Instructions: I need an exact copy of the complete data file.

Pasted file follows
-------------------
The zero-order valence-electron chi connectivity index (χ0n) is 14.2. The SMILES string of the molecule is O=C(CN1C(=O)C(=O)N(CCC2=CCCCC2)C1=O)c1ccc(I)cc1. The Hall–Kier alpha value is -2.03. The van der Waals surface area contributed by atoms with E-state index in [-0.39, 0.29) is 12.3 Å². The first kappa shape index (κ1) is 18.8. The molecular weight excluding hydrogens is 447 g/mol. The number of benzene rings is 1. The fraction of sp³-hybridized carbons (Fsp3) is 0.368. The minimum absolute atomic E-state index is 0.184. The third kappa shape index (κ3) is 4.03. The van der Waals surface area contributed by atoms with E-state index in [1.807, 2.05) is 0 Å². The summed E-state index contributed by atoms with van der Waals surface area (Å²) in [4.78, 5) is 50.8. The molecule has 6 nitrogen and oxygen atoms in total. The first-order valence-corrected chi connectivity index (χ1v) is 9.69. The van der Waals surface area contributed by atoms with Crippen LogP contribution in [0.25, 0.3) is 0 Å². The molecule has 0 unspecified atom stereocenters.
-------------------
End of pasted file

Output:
The zero-order valence-electron chi connectivity index (χ0n) is 14.2. The SMILES string of the molecule is O=C(CN1C(=O)C(=O)N(CCC2=CCCCC2)C1=O)c1ccc(I)cc1. The Hall–Kier alpha value is -2.03. The van der Waals surface area contributed by atoms with E-state index in [-0.39, 0.29) is 12.3 Å². The first kappa shape index (κ1) is 18.8. The molecular weight excluding hydrogens is 447 g/mol. The number of benzene rings is 1. The fraction of sp³-hybridized carbons (Fsp3) is 0.368. The minimum absolute atomic E-state index is 0.184. The third kappa shape index (κ3) is 4.03. The van der Waals surface area contributed by atoms with E-state index in [1.807, 2.05) is 0 Å². The summed E-state index contributed by atoms with van der Waals surface area (Å²) in [4.78, 5) is 50.8. The molecule has 6 nitrogen and oxygen atoms in total. The first-order valence-corrected chi connectivity index (χ1v) is 9.69. The van der Waals surface area contributed by atoms with Crippen LogP contribution in [0.25, 0.3) is 0 Å². The molecule has 0 unspecified atom stereocenters.